Master's Thesis FAQ

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Ideally, you should start planning your thesis one term before you actually want to write it.

There are two advantages if you start planning early enough:

  1. Only a limited number of students can be supervised by the same docent. These places are distributed on a first-come, first-served basis. If you are late, you might be unlucky, and all the place are already taken.
  2. You might already know your topic one term in advance and have more time to collect appropriate literature.
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There are several options how to find an appropriate (and interesting) topic for your thesis:

  1. You choose an advertised topic of a project group and contact the indicated docent. The advertised topics are only rough suggestions that can be adjusted to your personal interests or preknowledge.
  2. You approach a member of a thematically compatible project group with your own idea. These own ideas are often developed from work experience (e.g. in an enterprise).
  3. Furthermore, you can find inspiration and meet docents in classes (e.g. software project: project management).

Your own ideas are in any case very welcome! It might take some weeks to develop a topic with together your supervisor. During this time you deal intensively with the topic and should clarify the following questions:

  • Can I do that? (or is the question to difficult or too wide for the limited span of time)
  • Do I want to do that? (a task that does not interest you is going to be a torture for all involved parties and mostly ends unsatisfactorily)
  • Is the chemistry between you and your supervisor right?

The first reading up on your subject also takes place during this phase. Your supervisor might support you with your research.

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That depends on your supervisor. Before deciding to write your thesis in an enterprise, you should first think about the topic of your thesis and consider which docent would thematically be interested and willing to supervise your thesis.

The topic of your choice should meet the university requirements, which means that the task is supposed to demonstrate the absolvent’s skills not only on a technical but also on a conceptional level.

If you have found an appropriate topic, write a short text of about 1-2 pages including the content of your topic (What is it about?) and the suitability (How does it meet the university requirements?) and go to the office hours of the docent.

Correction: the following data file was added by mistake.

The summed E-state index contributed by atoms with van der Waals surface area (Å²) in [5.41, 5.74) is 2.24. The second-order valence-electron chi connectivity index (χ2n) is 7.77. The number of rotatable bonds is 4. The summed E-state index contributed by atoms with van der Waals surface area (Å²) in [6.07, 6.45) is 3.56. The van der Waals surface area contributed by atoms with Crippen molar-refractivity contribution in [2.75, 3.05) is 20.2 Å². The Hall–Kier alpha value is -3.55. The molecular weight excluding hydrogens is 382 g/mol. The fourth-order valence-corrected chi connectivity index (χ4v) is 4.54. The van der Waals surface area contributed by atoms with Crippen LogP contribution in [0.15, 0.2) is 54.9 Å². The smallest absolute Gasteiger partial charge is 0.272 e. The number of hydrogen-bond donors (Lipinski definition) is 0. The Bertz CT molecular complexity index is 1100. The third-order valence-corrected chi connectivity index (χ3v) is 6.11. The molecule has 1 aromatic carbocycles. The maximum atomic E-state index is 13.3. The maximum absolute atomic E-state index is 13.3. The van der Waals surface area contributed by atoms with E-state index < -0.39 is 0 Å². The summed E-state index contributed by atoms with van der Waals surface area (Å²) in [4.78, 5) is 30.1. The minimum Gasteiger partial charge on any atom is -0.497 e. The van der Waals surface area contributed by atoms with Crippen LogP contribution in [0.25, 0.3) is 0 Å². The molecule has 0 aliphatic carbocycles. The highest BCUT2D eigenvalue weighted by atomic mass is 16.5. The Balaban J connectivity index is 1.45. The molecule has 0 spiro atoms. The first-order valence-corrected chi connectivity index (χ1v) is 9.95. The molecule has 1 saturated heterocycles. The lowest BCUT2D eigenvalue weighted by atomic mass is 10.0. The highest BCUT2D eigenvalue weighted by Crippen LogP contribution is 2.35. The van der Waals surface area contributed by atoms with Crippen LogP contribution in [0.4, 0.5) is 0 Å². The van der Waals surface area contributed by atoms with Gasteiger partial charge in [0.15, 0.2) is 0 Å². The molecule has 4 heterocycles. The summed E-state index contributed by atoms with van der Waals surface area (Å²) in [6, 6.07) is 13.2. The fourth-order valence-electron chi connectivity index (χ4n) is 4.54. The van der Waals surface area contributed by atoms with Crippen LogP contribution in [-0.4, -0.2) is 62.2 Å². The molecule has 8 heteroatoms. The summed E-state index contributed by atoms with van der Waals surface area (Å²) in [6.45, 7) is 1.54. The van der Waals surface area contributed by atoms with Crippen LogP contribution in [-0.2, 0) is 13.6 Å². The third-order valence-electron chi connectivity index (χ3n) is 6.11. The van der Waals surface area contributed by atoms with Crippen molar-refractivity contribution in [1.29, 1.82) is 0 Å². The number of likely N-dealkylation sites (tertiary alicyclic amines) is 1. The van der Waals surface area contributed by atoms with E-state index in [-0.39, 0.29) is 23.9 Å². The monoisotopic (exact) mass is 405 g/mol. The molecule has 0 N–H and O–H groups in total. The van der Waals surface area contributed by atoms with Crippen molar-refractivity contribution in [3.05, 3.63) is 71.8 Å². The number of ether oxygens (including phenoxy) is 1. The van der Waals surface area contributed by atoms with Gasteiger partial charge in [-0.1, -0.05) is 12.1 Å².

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Yes. You can either go to a docent’s office hours or send her/him an e-mail. It is advantageous to contact docents who you know from pro-/seminars or lectures. However, it is your decision, who you ask.

In case you want to get an overview of potential topics, you might also approach several docents. But:

If you have found an adequate topic under supervision of one of the docents, tell the other docents!

This is not only a gesture of politeness but also an act of thoughtfulness towards your fellow students who now can write their theses on one of your rejected topics.

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If you have someone in mind whom you would like to be your second assessor, you can, in consultation with your supervisor, contact this person via e-mail or personally. Give a short description of your topic and ask him/her to be the second assessor of your thesis. Please note that he/she must be authorized to examine students. In case you do not have a preference, consult your supervisor for suggestions.

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Before you can register your thesis, you have to complete successfully modules of at least 60 credit points (cf. §4 of the examination regulations 2012 and §4 of the study regulations 2012). If you have questions concerning older study regulations please contact the examination office for Mathematics and Computer Science.

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No, usually, you only hand in a working title when registering your thesis in the examination office. This working title comprises a more broadly defined topic than the actual content of your thesis (in most cases your supervisor pays attention to this when formulating the topic). The title of your thesis can (and often should) be changed when the final content of your thesis matches better with a different title. The working title should solely be recognizable (by keeping 1-2 key words).